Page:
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Whats your favorite courses rating/slope?

post #1 of 16
Thread Starter 
While doing a little statitical analysis of my (poor) game of late I got wondering what is the course rating and slope of the courses most of us play.

My home track in Breckenridge is a Nicklaus Signature course with three nines. Combining the nines here are the course ratings and slopes from the back tees where I beat myself in to abject humility on a regular basis. (The nines are named for our native wildlife we frequently see on the course).

Combo Course Rating Slope
Beaver/Bear 73.9 147
Bear/Elk 74.0 145
Elk/Beaver 73.5 151 (My favorite)

For those of you unfamiliar with these numbers here are the USGA definitions:

Scratch Golfer
A “scratch golfer” is a player who can play to a Course Handicap of zero on any and all rated golf courses. A male scratch golfer, for rating purposes, can hit tee shots an average of 250 yards and can reach a 470-yard hole in two shots at sea level. A female scratch golfer, for rating purposes, can hit tee shots an average of 210 yards and can reach a 400-yard hole in two shots at sea level.


Slope Rating
A “Slope Rating” is the USGA's mark that indicates the measurement of the relative difficulty of a course for players who are not scratch golfers compared to the USGA Course Rating (e.g., compared to the difficulty of a course for scratch golfers). A Slope Rating is computed from the difference between the Bogey Rating and the USGA Course Rating. The lowest Slope Rating is 55 and the highest is 155. A golf course of standard playing difficulty has a Slope Rating of 113.

A couple of other definitions from the USGA will help

Bogey Golfer
A male “bogey golfer” is a player who has a Course Handicap of approximately 20 on a course of standard difficulty. He can hit tee shots an average of 200 yards and reach a 370-yard hole in two shots at sea level.

A female bogey golfer is a player who has a Course Handicap of approximately 24 on a course of standard difficulty. She can hit tee shots an average of 150 yards and reach a 280-yard hole in two shots.

Bogey Rating
A “Bogey Rating” is the USGA's mark of the evaluation of the playing difficulty of a course for the bogey golfer under normal course and weather conditions. It is based on yardage, effective playing length, and other obstacles to the extent that they affect the scoring ability of the bogey golfer. Bogey Rating is equivalent to the average of the better half of a bogey golfer's scores under normal playing conditions.


Course ratings and slope can be found on your scorecard and will vary by the different tees on any course.
post #2 of 16
At my home course it 71.1/125 from the black tees and 73.4/130 from the tips. NCR South, where they held the Sr. Open in 2005, is 74.5/141.

I just played in the MVGA Metro at Troy CC. I believe it's 68.6/121. Shot 77-74 and missed the cut by 3 shots. Argh!
post #3 of 16
Given my limited exposure to golf, and the fact that this is only my second dedicated summer of golfing, I'm almost embarrassed to post in this thread.

My favourite, probably because its the course that broke my golf virginity:
MCGuires Resort

The Spruce Course Ratings

Rating Slope Yardage
Back
71.2 131 6439 Middle
69.6 125 6070 Forward
69.8 121 5027


Course I golf the most, because my friend lives across from its easy for her to get out:
Emerald Vale


The course that kicked my butt the hardest:
Wedgewood Golf club, Cadillac, MI
I'm trying to find the information for it, but my memory I think its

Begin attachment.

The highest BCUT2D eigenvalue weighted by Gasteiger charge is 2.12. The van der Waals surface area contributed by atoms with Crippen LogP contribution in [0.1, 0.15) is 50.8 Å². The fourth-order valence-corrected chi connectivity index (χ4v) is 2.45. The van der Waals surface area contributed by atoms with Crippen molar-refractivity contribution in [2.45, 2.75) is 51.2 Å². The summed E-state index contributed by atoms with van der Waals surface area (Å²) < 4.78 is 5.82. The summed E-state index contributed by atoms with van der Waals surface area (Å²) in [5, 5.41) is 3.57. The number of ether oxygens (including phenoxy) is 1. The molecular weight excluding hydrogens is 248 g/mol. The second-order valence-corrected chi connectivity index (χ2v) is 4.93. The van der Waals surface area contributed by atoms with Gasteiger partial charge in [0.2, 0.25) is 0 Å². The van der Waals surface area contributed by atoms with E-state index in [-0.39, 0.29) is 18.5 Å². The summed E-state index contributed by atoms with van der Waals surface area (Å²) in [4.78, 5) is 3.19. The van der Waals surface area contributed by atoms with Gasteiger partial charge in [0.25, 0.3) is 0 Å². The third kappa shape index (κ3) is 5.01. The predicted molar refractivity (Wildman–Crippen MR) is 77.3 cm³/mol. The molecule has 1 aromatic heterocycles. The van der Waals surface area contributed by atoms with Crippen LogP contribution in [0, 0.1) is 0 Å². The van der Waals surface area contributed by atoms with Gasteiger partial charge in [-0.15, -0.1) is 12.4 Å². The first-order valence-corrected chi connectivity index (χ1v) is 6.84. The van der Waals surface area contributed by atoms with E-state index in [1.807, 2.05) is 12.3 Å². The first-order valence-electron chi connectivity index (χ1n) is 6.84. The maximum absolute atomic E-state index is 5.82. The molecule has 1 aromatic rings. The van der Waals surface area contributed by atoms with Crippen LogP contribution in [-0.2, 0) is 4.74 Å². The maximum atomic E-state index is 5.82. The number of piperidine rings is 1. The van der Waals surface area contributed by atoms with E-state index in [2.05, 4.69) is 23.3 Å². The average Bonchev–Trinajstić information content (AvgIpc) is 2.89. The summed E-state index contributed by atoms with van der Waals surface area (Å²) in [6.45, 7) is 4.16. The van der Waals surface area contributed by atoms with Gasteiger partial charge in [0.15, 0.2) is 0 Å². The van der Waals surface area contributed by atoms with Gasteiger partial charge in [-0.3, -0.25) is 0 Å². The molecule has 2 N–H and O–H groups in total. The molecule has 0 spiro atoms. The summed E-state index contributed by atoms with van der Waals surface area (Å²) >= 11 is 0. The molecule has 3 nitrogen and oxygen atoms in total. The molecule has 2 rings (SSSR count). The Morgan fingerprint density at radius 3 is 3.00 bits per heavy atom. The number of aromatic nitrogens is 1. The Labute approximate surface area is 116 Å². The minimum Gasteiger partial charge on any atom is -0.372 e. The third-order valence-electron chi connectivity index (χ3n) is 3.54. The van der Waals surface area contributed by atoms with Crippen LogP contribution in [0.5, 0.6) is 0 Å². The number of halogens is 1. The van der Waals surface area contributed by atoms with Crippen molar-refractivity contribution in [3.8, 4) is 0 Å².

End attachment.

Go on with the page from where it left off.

70.8/ 136

Whew!
I'll get better, right?
post #4 of 16
Thread Starter 
Quote:
Originally Posted by trekchick View Post
Given my limited exposure to golf, and the fact that this is only my second dedicated summer of golfing, I'm almost embarrassed to post in this thread.
Never be embarrased-we all have to learn.
Quote:
The course that kicked my butt the hardest:
Wedgewood Golf club, Cadillac, MI
I'm trying to find the information for it, but my memory I think its
70.8/ 136
136 is a pretty stout slope rating
post #5 of 16
I finally calculated my handicap at 18.4. That's as bogey as it gets.

I shot 87 (45/42) today at Bridger Creek from the front tees, 66.2/112. What was better was my daughter got an eagle on a par 5, after a 286 yard drive. She's the only person I know who has ever gotten an eagle. I sure hope she makes the team!

BC scorecard:
post #6 of 16
Thread Starter 
Quote:
Originally Posted by nolo View Post
I finally calculated my handicap at 18.4. That's as bogey as it gets.

I shot 87 (45/42) today at Bridger Creek from the front tees, 66.2/112. What was better was my daughter got an eagle on a par 5, after a 286 yard drive. She's the only person I know who has ever gotten an eagle. I sure hope she makes the team!

BC scorecard:
Kudos to your daughter-best wished in her tryouts!!!
post #7 of 16
I really don't have a local course that I play regularly. I tend to hop around and play courses that have good deals. That being said, one of my favorite local courses in CO is Bear Dance down in Larkspur, though I don't get to play it often at all. Definitely one of the most difficult courses I've played, but equally as beautiful.

I still have yet to register to get my GHIN #, but I typically shoot in the mid-high 80's. Most of the time I hit one up from the tips, unless the course is easy, then I'll play from the tips. At Bear Dance though, I play from the blues. The tips are insane!




I've also had the pleasure of playing Breck last year, and it was incredible. I wish I could play it more often.
post #8 of 16
I am a golf whore because I play around. My home course is Little Bennett. I play from the back tees 73.2/137 6706 el about 400 feet. I've been playing Torrey Pines South Course a few times over the last few years. It's slope rating is insane. I play from the whites at 74.3/136 6885. The blues are 76.10/139 7227 and the back tees (which are not normally up and you need permission to play from) are 78.10/143 7607. TP is on the ocean, but it's about 200 feet above sea level.